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Gov’t not bothered about banks refusing to finance EACOP

Banks are divided on financing of the East-African-Crude-Oil-Pipeline. Courtesy Photp.

Kampala, Uganda | THE INDEPENDENT The government is not concerned about the decision of some international banks to stay away from the financing plans for the East African Crude Oil Pipeline. 

Several banks in France, where the lead investor in the project, Total, is based, have stated that they will not be part of the arrangements to finance the pipeline that will run from Western Uganda to Tanzania’s Tanga Port.  The French banks include BNP Paribas, Société Générale and Crédit Agricole, as well as Credit Suisse of Switzerland, ANZ of Australia and New Zealand and Barclays, according to Bank Track. 

Bank Track and Reclaim Finance are organisations that say they are pushing for responsible financing of projects worldwide. 

South Africa-based Standard Bank, China’s ICBC and the SMBC of Japan are lead advisors for the EACOP financing and are facing pressure from groups like Bank Track, Reclaim Finance and Energy Voice. 

With most of the banks that have so far distanced themselves being from France, the activists hope it will have a greater impact on the financing plans. 

The Permanent Secretary of, Ministry of Energy and Mineral Development, Robert Kasande, says the campaign is nothing new and doubts it will have an impact.  

The other companies in the project are CNOOC of China, Uganda National Oil Company and Tanzania Petroleum Development Corporation. 

Since the two countries signed agreements earlier this month allowing the investors to proceed with the projects, dozens of regional and international NGOs have been calling on the governments, the companies and the lenders to stop the project. 

They say the oil and gas activities pose a threat to the ecosystem mainly in western Uganda as they are located in protected areas. 

The pipeline is opposed for the fact that apart from running through populated areas displacing residents, the heated pipeline is also planned to go through the world heritage site, Serengeti National Park in Tanzania.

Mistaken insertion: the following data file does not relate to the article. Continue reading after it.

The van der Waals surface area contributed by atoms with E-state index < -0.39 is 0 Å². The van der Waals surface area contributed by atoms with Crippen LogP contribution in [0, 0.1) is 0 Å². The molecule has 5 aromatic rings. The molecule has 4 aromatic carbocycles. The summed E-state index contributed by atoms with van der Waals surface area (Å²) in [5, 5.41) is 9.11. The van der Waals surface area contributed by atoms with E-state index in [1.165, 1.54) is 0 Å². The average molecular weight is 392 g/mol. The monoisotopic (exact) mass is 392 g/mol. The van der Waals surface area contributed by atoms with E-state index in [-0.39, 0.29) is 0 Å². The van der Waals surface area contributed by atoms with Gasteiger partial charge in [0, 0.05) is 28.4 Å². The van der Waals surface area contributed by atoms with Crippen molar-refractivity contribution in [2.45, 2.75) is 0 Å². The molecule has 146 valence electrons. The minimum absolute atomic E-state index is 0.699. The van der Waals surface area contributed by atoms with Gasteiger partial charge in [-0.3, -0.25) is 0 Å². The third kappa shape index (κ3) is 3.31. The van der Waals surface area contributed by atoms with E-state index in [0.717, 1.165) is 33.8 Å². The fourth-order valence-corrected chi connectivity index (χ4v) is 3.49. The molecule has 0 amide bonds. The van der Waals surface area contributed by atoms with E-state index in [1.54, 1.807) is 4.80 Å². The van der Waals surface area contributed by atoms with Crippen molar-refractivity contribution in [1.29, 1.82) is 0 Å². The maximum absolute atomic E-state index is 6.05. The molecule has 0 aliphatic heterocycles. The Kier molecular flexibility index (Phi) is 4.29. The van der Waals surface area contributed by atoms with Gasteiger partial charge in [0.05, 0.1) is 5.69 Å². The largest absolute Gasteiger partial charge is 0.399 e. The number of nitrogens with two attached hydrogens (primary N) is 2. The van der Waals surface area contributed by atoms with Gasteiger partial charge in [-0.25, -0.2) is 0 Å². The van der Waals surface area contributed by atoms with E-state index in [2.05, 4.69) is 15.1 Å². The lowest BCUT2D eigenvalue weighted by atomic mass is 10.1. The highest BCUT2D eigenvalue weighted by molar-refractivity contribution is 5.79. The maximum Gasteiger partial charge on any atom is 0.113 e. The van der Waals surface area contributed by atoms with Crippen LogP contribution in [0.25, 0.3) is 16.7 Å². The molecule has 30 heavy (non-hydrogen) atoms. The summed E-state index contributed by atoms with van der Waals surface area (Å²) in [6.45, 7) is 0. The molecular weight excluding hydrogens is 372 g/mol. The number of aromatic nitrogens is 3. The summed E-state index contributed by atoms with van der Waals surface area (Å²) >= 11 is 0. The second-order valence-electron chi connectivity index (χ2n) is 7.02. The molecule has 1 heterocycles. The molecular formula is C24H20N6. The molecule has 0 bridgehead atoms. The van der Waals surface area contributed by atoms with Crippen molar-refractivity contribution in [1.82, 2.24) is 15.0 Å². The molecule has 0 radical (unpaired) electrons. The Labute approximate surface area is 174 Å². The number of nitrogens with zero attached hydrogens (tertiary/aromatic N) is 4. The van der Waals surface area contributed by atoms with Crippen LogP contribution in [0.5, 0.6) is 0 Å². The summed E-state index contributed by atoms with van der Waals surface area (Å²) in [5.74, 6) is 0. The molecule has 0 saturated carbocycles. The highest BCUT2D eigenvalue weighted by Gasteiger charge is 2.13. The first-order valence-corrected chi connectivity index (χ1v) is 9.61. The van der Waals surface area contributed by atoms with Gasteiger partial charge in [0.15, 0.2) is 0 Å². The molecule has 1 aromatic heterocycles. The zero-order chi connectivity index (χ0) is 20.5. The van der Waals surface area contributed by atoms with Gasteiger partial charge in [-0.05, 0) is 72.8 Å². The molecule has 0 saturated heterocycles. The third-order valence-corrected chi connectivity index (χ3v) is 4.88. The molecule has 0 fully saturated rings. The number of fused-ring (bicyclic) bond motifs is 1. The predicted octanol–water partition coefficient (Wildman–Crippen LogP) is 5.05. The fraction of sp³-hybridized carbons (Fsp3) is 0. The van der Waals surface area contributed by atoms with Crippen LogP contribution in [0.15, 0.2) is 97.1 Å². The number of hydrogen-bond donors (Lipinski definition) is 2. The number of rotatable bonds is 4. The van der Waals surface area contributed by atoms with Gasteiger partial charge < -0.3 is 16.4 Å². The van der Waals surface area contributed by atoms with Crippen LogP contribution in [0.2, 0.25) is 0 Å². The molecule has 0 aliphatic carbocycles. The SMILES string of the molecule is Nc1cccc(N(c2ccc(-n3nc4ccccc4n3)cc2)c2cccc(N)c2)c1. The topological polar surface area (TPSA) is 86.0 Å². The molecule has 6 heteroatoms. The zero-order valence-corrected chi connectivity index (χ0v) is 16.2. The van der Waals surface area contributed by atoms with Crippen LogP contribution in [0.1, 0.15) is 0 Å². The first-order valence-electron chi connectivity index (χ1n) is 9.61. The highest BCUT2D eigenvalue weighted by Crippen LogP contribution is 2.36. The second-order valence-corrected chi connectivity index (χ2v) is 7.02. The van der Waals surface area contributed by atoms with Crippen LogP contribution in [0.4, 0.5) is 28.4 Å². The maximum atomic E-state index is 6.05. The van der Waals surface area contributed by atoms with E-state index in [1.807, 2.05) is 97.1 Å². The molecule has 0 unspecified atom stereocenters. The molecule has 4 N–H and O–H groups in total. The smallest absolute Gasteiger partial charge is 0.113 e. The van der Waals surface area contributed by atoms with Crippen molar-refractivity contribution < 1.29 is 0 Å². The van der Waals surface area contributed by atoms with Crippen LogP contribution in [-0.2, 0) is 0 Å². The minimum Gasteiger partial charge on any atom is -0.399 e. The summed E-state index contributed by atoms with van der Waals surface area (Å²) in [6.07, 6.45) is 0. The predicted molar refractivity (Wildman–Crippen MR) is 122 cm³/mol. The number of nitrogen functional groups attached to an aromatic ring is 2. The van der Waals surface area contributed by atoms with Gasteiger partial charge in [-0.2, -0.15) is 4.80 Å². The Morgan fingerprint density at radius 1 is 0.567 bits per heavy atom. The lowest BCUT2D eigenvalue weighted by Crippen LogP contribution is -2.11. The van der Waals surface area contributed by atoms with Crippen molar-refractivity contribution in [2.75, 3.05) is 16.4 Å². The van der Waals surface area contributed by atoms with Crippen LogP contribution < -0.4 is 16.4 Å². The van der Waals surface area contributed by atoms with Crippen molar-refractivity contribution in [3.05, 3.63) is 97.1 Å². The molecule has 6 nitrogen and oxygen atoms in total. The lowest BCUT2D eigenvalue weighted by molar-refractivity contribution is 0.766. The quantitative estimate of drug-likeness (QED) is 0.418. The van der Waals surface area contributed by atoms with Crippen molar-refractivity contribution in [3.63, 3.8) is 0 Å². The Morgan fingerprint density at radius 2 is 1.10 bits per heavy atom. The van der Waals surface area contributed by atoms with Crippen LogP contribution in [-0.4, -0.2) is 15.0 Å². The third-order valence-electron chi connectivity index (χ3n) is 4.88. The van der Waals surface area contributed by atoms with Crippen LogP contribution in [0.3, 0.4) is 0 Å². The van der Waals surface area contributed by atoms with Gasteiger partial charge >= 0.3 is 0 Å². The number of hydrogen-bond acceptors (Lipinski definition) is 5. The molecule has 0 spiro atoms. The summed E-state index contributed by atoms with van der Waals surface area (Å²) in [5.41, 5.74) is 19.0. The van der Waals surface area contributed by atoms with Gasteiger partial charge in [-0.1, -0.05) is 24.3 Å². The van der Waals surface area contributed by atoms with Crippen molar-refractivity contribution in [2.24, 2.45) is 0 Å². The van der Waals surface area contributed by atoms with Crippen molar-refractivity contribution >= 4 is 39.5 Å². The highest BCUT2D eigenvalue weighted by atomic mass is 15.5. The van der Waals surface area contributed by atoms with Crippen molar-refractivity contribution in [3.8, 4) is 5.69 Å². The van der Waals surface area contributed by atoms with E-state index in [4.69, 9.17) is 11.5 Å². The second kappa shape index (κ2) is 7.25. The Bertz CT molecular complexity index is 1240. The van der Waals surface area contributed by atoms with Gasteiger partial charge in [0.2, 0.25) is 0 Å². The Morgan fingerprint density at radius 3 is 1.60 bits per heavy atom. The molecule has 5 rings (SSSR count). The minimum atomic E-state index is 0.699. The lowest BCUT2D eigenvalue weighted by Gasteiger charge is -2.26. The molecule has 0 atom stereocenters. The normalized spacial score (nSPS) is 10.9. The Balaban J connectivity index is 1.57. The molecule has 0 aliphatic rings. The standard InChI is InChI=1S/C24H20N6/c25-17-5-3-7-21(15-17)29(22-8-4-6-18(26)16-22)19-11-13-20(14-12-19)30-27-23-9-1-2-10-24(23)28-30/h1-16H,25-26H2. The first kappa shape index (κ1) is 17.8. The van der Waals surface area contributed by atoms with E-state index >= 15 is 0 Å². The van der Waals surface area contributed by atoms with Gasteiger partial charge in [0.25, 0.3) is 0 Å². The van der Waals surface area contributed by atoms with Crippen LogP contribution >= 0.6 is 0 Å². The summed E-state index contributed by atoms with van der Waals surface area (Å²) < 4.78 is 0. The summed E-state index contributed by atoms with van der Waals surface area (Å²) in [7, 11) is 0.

Others groups, like Friends of the Earth, have sought legal action against Total, the lead investor in the oil and gas, alleging human rights violations. 

The activists have created a website, which is specifically to name banks and their position regarding the project and also to mobilize people to sign against it. 

Stanbic Bank, the East African subsidiary of Standard Bank, in a statement issued last month, noted that they are continuing with the advisory role and that they have policies that ensure best practices regarding the projects they finance. 

“Standard Bank Group is committed to responsible investment and to assessing and managing our environmental, social and governance (ESG) risks comprehensively. We follow a thorough, multi-stage process when making decisions whether or not to fund infrastructure projects such as the EACOP,” says the statement. 

The bank adds that this process requires it to adhere to all relevant international standards and guidelines as well our internal policies, which cater for the possible effect of the project they finance. 

“These policies include Standard Bank’s fossil fuels lending policy, covering all potential lending to coal, oil and gas activities across all of our regions of operation.

Regarding the EACOP project, there has been no material change in Standard Bank’s approach to this project since our last engagement,” says the statement.  A Communications Officer at Total E&P Uganda promised to get back to us, but a day later, she had not, despite the reminders.

Crédit Agricole is the largest shareholder in the French asset management company, Amundi, which is also the second-largest shareholder in Total. 

The Bank is also one of the biggest sources of finance for Total, having provided $7.3 billion to the oil company between 2016 and 2020, according to a report on the website

After the signing of the agreements in Kampala two weeks ago, the EACOP General Manager Martin Tiffen said they had no plans of abandoning the oil projects in Uganda, saying their operations follow the Ugandan laws and the guidelines of the International Finance Corporation of the World Bank.



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